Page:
Multiplayer Buffy the Vampire Slayer: Chaos Bleeds isn’t just a single-player romp. The movie-turned-TV-show-turned-game also includes four multiplayer games that up to four people can get in on. Whether it’s Bunny Catch (where you battle to nab wabbits) or Slayer Challenge (where one person is the Slayer and the others control monsters trying to do her in), Survival (last player standing among a horde of evil things) or Domination (where you battle to control specific points on the map), the Chaos Bleeds multiplayer is a great addition. That’s right, this isn’t just some slapped-on extra. The multiplayer is a lot of fun and adds some extra value to an already sizable adventure. As an added bonus, players can unlock extra playable character for the multiplayer modes (24 in all), including series creator Joss Whedon. Mr. Pointy is ecstatic.
Graphics Aside from some pretty effects (the Slayer moves look cool, and Willow’s spells have enough particles to make your eyes sparkle with delight), Buffy isn’t anything special in the visual department. The environments offer some great detail, but the enemies only come in a few, endlessly repeating varieties. There are moments when Buffy’s fight moves look as if the real deal were dancing on screen. But then there are moments where characters climb up ladders like a turtle might (if turtles could climb ladders, which, to my knowledge, they cannot). Some moves, like Spike swinging just about any two-handed weapon, look just a tad bit off. And while Buffy and Xander’s character models look fine, Spike has somehow been transformed into a prune. It’s a bit disturbing. Add a touch of slowdown at specific moments (nothing to really hurt the enjoyment of the game) and all of the pleasant enhancements come off as a little less impressive.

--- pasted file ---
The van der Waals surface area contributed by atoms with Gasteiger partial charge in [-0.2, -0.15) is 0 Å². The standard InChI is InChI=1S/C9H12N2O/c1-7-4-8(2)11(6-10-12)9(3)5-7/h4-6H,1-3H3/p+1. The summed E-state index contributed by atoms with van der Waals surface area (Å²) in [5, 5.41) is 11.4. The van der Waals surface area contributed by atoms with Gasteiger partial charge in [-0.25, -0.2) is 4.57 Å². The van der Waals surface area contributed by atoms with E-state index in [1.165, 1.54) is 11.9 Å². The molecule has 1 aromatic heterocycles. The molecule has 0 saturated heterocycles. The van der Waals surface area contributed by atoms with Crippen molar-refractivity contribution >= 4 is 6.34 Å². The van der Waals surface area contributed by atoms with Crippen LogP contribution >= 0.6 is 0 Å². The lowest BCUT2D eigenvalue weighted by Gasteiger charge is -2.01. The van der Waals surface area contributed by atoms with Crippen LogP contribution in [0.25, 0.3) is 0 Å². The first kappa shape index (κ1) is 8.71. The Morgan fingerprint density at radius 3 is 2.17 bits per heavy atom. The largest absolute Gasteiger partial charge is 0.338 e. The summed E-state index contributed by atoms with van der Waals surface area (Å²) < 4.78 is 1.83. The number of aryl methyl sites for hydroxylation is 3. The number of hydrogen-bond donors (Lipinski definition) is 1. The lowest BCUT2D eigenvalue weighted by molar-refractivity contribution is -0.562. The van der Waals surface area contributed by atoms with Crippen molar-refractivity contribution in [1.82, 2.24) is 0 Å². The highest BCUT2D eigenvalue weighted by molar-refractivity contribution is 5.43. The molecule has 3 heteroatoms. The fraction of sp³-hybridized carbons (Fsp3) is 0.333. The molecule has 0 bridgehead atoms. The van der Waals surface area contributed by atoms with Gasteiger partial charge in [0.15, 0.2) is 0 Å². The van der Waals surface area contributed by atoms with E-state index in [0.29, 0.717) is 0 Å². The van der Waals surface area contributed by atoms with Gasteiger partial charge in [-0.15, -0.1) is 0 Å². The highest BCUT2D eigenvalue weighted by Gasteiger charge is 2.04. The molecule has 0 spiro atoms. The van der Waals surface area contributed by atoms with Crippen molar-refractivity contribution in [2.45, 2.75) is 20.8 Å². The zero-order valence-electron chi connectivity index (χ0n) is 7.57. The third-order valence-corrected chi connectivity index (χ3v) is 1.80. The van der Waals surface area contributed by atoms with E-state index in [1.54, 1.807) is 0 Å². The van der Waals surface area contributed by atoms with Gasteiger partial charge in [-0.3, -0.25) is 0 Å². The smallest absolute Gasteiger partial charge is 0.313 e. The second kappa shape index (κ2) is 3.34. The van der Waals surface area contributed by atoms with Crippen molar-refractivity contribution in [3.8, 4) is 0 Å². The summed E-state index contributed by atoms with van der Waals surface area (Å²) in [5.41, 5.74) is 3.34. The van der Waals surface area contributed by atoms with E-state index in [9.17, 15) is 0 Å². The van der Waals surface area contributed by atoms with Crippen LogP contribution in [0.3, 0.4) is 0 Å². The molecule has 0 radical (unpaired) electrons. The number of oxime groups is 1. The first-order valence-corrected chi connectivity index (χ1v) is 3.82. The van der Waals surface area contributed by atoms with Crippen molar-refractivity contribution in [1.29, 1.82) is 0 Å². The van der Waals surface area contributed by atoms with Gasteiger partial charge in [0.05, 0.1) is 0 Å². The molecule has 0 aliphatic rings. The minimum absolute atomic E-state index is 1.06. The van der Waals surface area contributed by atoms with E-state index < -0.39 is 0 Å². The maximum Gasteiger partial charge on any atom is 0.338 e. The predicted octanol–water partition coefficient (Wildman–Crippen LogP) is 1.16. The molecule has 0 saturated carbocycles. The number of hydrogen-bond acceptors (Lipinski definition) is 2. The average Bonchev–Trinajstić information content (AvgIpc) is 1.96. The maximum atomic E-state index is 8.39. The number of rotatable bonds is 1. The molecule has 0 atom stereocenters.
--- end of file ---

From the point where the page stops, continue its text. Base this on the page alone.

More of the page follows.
Sound It’s always nice when actors from a famous license come on board to voice the video game incarnation. Here it’s extra nice, because the cast of Buffy is a lot of fun. James Marsters, Anthony Stewart Head, and Nicholas Brendon (Spike, Giles, and Xander, respectively) do a splendid job doing what they’ve been doing the past seven years. And though Sarah Michelle Gellar is nowhere to be heard, her double (who also voiced the Buffster in the Xbox original) does an uncanny rendition. Alyson Hannigan, better known to geeks around the tube as Willow, is not present and her voice double will have you doubling over in pain as she attempts to add Hannigan’s patented shy mutterings and stumbles to the roll. In shorts bursts, she sounds fine, but anytime there’s more than a sentence of dialogue (and this is often) it’s just downright tough to stomach. The score is perfectly Buffy and the sound effects are solid. Whether it’s the smashing of a chair into little stake pieces or the crumbling of bones as you put your foot through a skeleton, everything sounds as it should. A little absent, though, is an excessive amount of quips from the villains. Part of Buffy’s charm is that the bad guys give off just as much attitude as our heroic Scoobies. There’s some stuff there, but a bit more couldn’t have hurt. Closing Comments Chaos Bleeds is as fun as the original Buffy game on Xbox, but not quite as tight. The AI is a bit too forgiving at times turning the game into more of a button-masher than it needs to be. But, like I said, it’s lots of fun. With plenty of Buffy flavor, Chaos bleeds will appeal to Buffy fans but is accessible to noobs, as well. The multiplayer is an added bonus and is in no way shoddy. And hey, how many games have allowed you to play as a dummy? If you love Buffy, get this game. If you dig action games, this one might be better served as an extended rental.